Learning lessons from the past when it comes to saving alpine plants from climate change

James Coleman 22 September 2021
Kosciuszko National Park. Photo: Mike Bremers

A patch of snow daisies in Kosciuszko National Park. Photo: Mike Bremers.

The clues to saving alpine plants from rising temperatures and more frequent bushfires may be hidden away in lake sediments near Kosciuszko.

Climate scientists, biologists, and engineers from the University of New South Wales (UNSW) in Sydney studied a core sample from the bottom of Club Lake that gave them a snapshot of the climate and environment in the area over the past 3500 years.

Grains of pollen at different depths in the sample reveal what sort of plants were growing nearby and how fast changes in vegetation occurred. Small particles of charcoal indicate fire activity.

The study shows that there was a dramatic warming event 1600 years ago stretching across six centuries. Much like today, this was also characterised by an increase in regional fire activity and shift of vegetation to higher altitudes.


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Study lead author Dr Zoë Thomas says the insights from the past can help governments, environmental agencies and scientists come up with effective strategies to protect the native plant species of the Australian Alps.

“When the climate suddenly warmed about 1600 years ago, we saw a decline in alpine plants such as herbs and shrubs and an increased abundance of trees, particularly eucalyptus. This also coincided with more fire activity,” said Dr Thomas.

Emu in Kosciuszko National Park

An emu zooming past a lake in the Kosciuszko National Park. Photo: NSW NPWS.

The models predict that today’s temperatures are expected to rise by at least one degree Celsius, while snow cover will substantially diminish over the next two decades.

Dr Thomas said this puts the area on a similar trajectory to 1600 years ago. But this time around, thanks to a century of grazing and in recent times, the impact of tourism, that could lead to the extinction of several alpine plant species.

One such example is a type of snow daisy – Craspedia costiniana – commonly known as ‘Billy-buttons’, which are noticeable for their vibrant yellow rosette of tiny flowers.

“As the temperature warms, tree lines move to higher elevations, shifting the alpine species higher still. But at some point they can go no higher – they’re basically squeezed out of their niche, and it’s not just plants but animals too which are affected.”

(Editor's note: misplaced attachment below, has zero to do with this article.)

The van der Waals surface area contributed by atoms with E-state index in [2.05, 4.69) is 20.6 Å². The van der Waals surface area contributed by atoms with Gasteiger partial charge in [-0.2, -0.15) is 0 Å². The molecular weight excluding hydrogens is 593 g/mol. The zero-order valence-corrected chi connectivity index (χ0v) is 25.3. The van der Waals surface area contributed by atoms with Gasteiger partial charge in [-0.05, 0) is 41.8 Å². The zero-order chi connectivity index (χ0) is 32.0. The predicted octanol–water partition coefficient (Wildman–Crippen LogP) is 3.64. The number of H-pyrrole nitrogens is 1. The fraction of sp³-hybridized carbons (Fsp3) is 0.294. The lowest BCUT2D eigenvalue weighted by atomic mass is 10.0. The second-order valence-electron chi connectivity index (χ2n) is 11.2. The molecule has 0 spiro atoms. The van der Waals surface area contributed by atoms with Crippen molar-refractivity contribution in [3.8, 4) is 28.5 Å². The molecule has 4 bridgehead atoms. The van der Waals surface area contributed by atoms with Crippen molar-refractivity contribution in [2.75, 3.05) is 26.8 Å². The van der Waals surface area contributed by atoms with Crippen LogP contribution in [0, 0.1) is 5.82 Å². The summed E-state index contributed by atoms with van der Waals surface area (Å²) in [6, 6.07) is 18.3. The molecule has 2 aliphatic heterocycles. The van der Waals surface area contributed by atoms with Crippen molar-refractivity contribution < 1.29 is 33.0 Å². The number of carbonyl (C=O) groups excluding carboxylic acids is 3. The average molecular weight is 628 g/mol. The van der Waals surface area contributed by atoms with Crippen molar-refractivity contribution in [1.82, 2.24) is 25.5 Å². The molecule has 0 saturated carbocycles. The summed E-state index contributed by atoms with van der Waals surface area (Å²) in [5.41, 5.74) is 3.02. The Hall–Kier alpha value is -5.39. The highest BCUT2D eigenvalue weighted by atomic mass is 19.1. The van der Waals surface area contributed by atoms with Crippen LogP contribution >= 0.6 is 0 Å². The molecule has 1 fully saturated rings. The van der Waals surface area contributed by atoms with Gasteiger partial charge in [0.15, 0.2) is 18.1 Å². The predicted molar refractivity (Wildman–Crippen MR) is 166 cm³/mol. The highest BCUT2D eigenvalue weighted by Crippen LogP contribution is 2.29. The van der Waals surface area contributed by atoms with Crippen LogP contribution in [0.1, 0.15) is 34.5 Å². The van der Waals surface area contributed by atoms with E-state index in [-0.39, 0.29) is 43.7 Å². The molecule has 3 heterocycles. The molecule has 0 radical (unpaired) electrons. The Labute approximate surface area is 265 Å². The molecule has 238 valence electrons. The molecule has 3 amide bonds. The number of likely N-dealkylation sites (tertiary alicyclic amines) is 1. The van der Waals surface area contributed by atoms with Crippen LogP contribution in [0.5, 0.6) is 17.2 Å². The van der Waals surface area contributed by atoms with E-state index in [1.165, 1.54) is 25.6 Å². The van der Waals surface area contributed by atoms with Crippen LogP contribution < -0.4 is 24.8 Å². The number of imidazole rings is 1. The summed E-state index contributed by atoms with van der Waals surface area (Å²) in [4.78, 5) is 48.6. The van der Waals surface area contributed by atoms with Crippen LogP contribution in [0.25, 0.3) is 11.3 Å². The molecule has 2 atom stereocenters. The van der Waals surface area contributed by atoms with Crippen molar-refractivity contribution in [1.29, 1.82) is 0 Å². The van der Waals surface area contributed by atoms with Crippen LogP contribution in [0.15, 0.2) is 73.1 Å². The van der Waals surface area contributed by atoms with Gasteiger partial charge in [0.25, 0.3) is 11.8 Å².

By reconstructing the climate, environment and bushfire activity of the last 3500 years, researchers were able to identify the potential fire and vegetation responses that may occur in the future in these vulnerable alpine areas.

“You only need to look at the bushfires that swept through some of these regions a little over a year ago to get a sneak peak of what’s to come,” Dr Thomas says.

Wild horses

Feral horses, or Brumbies, are a major threat to the unique environment of the Australian Alps. Photo: File.

Restoration programs over the last half-century have aimed at revitalising the natural vegetation in the Kosciuszko National Park following the effects of grazing – banned in 1967 – and the environmental damage caused by the Snowy River Hydro-Electric Scheme. More recently, the federal government has thrown $3.4m towards recovery from the bushfires.

Dr Thomas says lakes such as Club Lake offer scientists excellent opportunities to study the past with an eye to preparing for the future.

“Lakes are great at recording data because they form a seal over the sediments underneath that are less likely to be disturbed. Lake sediments are used all over the world as indicators of climate and environmental change because the way they trap the material makes it easier to study those sediments.”

Club Lake was so-named because of its resemblance to the club suit in a deck of cards. It is one of four ‘cirque’ lakes on mainland Australia which was created by glaciers as they carved new valleys out of the mountain landscape during the last ice age.

Club Lake might only be small and less than two metres deep, but it turns out the truths it hides go much deeper.


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